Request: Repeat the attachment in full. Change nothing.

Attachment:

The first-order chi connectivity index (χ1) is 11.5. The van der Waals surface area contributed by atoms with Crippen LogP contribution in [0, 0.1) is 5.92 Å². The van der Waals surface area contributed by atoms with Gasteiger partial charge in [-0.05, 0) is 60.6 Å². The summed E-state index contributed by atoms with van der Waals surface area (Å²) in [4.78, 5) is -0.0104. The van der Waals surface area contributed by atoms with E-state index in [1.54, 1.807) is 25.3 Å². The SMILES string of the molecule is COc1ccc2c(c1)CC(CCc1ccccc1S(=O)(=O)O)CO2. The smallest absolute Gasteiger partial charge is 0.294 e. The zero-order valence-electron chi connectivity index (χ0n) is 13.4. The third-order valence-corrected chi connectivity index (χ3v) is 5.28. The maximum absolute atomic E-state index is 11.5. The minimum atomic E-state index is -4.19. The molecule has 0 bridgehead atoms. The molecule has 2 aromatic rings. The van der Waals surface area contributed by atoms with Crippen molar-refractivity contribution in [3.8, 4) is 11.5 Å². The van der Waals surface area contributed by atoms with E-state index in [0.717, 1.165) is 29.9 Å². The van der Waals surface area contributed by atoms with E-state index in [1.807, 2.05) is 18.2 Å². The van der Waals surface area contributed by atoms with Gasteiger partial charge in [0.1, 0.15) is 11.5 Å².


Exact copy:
The first-order chi connectivity index (χ1) is 11.5. The van der Waals surface area contributed by atoms with Crippen LogP contribution in [0, 0.1) is 5.92 Å². The van der Waals surface area contributed by atoms with Gasteiger partial charge in [-0.05, 0) is 60.6 Å². The summed E-state index contributed by atoms with van der Waals surface area (Å²) in [4.78, 5) is -0.0104. The van der Waals surface area contributed by atoms with E-state index in [1.54, 1.807) is 25.3 Å². The SMILES string of the molecule is COc1ccc2c(c1)CC(CCc1ccccc1S(=O)(=O)O)CO2. The smallest absolute Gasteiger partial charge is 0.294 e. The zero-order valence-electron chi connectivity index (χ0n) is 13.4. The third-order valence-corrected chi connectivity index (χ3v) is 5.28. The maximum absolute atomic E-state index is 11.5. The minimum atomic E-state index is -4.19. The molecule has 0 bridgehead atoms. The molecule has 2 aromatic rings. The van der Waals surface area contributed by atoms with Crippen molar-refractivity contribution in [3.8, 4) is 11.5 Å². The van der Waals surface area contributed by atoms with E-state index in [0.717, 1.165) is 29.9 Å². The van der Waals surface area contributed by atoms with E-state index in [1.807, 2.05) is 18.2 Å². The van der Waals surface area contributed by atoms with Gasteiger partial charge in [0.1, 0.15) is 11.5 Å².